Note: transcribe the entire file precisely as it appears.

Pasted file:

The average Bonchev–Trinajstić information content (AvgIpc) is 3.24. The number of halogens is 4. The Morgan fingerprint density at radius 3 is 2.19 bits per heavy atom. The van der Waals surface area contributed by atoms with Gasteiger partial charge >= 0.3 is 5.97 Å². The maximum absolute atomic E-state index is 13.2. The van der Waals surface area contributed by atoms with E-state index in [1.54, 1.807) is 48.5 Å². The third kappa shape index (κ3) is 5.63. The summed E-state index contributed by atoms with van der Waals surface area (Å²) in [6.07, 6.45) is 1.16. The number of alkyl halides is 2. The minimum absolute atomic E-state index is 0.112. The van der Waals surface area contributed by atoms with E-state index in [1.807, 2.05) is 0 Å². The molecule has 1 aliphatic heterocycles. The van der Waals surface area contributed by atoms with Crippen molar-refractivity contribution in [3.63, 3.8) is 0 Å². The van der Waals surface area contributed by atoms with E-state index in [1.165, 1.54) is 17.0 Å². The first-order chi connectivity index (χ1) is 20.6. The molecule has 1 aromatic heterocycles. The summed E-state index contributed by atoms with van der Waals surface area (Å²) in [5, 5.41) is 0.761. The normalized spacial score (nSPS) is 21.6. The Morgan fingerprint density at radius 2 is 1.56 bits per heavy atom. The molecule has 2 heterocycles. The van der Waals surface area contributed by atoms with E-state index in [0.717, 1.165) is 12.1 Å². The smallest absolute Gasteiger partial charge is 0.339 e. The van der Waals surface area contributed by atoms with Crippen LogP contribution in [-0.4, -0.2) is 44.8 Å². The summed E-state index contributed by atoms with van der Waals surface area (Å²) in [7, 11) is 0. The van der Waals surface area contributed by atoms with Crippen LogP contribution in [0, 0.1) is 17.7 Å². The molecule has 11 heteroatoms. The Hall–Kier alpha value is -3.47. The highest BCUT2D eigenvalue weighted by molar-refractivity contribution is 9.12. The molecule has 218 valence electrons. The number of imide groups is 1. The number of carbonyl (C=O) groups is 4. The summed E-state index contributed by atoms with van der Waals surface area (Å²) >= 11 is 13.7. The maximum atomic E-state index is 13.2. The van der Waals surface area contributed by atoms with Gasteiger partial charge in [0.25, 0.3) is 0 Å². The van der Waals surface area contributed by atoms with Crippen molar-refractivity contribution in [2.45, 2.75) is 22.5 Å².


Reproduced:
The average Bonchev–Trinajstić information content (AvgIpc) is 3.24. The number of halogens is 4. The Morgan fingerprint density at radius 3 is 2.19 bits per heavy atom. The van der Waals surface area contributed by atoms with Gasteiger partial charge >= 0.3 is 5.97 Å². The maximum absolute atomic E-state index is 13.2. The van der Waals surface area contributed by atoms with E-state index in [1.54, 1.807) is 48.5 Å². The third kappa shape index (κ3) is 5.63. The summed E-state index contributed by atoms with van der Waals surface area (Å²) in [6.07, 6.45) is 1.16. The number of alkyl halides is 2. The minimum absolute atomic E-state index is 0.112. The van der Waals surface area contributed by atoms with E-state index in [1.807, 2.05) is 0 Å². The molecule has 1 aliphatic heterocycles. The van der Waals surface area contributed by atoms with Crippen molar-refractivity contribution in [3.63, 3.8) is 0 Å². The van der Waals surface area contributed by atoms with E-state index in [1.165, 1.54) is 17.0 Å². The first-order chi connectivity index (χ1) is 20.6. The molecule has 1 aromatic heterocycles. The summed E-state index contributed by atoms with van der Waals surface area (Å²) in [5, 5.41) is 0.761. The normalized spacial score (nSPS) is 21.6. The Morgan fingerprint density at radius 2 is 1.56 bits per heavy atom. The molecule has 2 heterocycles. The van der Waals surface area contributed by atoms with E-state index in [0.717, 1.165) is 12.1 Å². The smallest absolute Gasteiger partial charge is 0.339 e. The van der Waals surface area contributed by atoms with Crippen LogP contribution in [-0.4, -0.2) is 44.8 Å². The summed E-state index contributed by atoms with van der Waals surface area (Å²) in [7, 11) is 0. The van der Waals surface area contributed by atoms with Crippen LogP contribution in [0, 0.1) is 17.7 Å². The molecule has 11 heteroatoms. The Hall–Kier alpha value is -3.47. The highest BCUT2D eigenvalue weighted by molar-refractivity contribution is 9.12. The molecule has 218 valence electrons. The number of imide groups is 1. The number of carbonyl (C=O) groups is 4. The summed E-state index contributed by atoms with van der Waals surface area (Å²) >= 11 is 13.7. The maximum atomic E-state index is 13.2. The van der Waals surface area contributed by atoms with Gasteiger partial charge in [0.25, 0.3) is 0 Å². The van der Waals surface area contributed by atoms with Crippen molar-refractivity contribution in [2.45, 2.75) is 22.5 Å².